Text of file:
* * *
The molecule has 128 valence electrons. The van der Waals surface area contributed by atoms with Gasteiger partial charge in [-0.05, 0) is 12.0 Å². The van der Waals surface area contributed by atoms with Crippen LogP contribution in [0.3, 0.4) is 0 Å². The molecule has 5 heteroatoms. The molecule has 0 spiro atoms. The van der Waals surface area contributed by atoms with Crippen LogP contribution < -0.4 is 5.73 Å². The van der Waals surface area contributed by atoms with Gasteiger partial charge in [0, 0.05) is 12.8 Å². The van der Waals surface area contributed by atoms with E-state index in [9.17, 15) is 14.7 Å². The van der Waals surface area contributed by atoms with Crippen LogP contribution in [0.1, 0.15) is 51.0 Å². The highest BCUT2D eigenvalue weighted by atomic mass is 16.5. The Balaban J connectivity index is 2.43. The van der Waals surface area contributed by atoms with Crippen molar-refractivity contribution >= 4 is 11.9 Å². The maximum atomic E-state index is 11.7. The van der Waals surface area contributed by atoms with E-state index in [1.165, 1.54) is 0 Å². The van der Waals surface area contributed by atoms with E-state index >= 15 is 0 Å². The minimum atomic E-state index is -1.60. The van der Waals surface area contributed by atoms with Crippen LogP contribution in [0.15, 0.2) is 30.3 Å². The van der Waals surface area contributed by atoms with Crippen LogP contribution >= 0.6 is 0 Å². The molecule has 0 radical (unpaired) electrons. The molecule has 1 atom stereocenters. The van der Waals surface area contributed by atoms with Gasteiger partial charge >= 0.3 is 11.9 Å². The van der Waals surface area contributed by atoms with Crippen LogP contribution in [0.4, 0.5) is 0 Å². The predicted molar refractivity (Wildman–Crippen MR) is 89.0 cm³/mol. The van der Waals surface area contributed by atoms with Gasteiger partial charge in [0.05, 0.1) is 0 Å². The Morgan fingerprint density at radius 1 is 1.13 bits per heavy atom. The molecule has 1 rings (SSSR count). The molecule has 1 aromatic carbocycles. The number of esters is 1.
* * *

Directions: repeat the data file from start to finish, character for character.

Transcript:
The molecule has 128 valence electrons. The van der Waals surface area contributed by atoms with Gasteiger partial charge in [-0.05, 0) is 12.0 Å². The van der Waals surface area contributed by atoms with Crippen LogP contribution in [0.3, 0.4) is 0 Å². The molecule has 5 heteroatoms. The molecule has 0 spiro atoms. The van der Waals surface area contributed by atoms with Crippen LogP contribution < -0.4 is 5.73 Å². The van der Waals surface area contributed by atoms with Gasteiger partial charge in [0, 0.05) is 12.8 Å². The van der Waals surface area contributed by atoms with E-state index in [9.17, 15) is 14.7 Å². The van der Waals surface area contributed by atoms with Crippen LogP contribution in [0.1, 0.15) is 51.0 Å². The highest BCUT2D eigenvalue weighted by atomic mass is 16.5. The Balaban J connectivity index is 2.43. The van der Waals surface area contributed by atoms with Crippen molar-refractivity contribution >= 4 is 11.9 Å². The maximum atomic E-state index is 11.7. The van der Waals surface area contributed by atoms with E-state index in [1.165, 1.54) is 0 Å². The van der Waals surface area contributed by atoms with E-state index >= 15 is 0 Å². The minimum atomic E-state index is -1.60. The van der Waals surface area contributed by atoms with Crippen LogP contribution in [0.15, 0.2) is 30.3 Å². The van der Waals surface area contributed by atoms with Crippen LogP contribution >= 0.6 is 0 Å². The molecule has 0 radical (unpaired) electrons. The molecule has 1 atom stereocenters. The van der Waals surface area contributed by atoms with Gasteiger partial charge >= 0.3 is 11.9 Å². The van der Waals surface area contributed by atoms with Crippen LogP contribution in [0.4, 0.5) is 0 Å². The predicted molar refractivity (Wildman–Crippen MR) is 89.0 cm³/mol. The van der Waals surface area contributed by atoms with Gasteiger partial charge in [0.05, 0.1) is 0 Å². The Morgan fingerprint density at radius 1 is 1.13 bits per heavy atom. The molecule has 1 rings (SSSR count). The molecule has 1 aromatic carbocycles. The number of esters is 1.